Review of The Clockmaker's Daughter by Kate Morton
ICYMI: Morton offers a strong historical fiction mystery, with assumed identities, dual timelines, twists and turns, and a richly wrought setting.
In 1862, a group of artists arrive at Birchwood Manor to relax and allow inspiration to strike, but odd tragedy and destruction unfold instead. A hundred and fifty years later, a young archivist, Elodie Winslow, is drawn to the mystery. She's determined not to stop until she finds out what really happened that summer.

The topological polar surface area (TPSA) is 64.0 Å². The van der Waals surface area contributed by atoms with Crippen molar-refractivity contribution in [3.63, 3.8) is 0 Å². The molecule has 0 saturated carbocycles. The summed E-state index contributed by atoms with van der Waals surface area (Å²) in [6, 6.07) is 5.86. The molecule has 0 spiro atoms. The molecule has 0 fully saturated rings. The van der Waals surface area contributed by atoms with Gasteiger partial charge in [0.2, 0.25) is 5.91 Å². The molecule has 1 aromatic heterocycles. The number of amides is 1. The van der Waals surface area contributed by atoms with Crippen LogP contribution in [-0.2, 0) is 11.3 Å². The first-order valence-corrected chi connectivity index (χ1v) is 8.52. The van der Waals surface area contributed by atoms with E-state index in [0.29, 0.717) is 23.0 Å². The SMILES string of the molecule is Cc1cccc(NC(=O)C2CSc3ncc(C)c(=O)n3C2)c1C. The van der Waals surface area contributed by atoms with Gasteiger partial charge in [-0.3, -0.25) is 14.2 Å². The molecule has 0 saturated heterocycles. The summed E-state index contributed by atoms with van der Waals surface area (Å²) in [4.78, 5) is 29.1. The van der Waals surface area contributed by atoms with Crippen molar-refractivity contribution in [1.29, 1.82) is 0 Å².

This one took a little page time to start moving along for me, but I love Kate Morton’s writing and her rich detail. I’m glad the circumstances of what led to the mystery—yikes!—didn’t become plain until toward the end.
With dual storylines, multiple generations, assumed identities, otherworldly beings, wonderful chance (and life-changing) encounters, and a rich English countryside setting.
This was lovely.
I mentioned this book in the Greedy Reading List Six Historical Fiction Mysteries Sure to Intrigue You.
Do you have any Bossy thoughts about this book?
Kate Morton is also the author of Homecoming, The Forgotten Garden, The Secret Keeper, The House at Riverton, The Distant Hours, and The Lake House.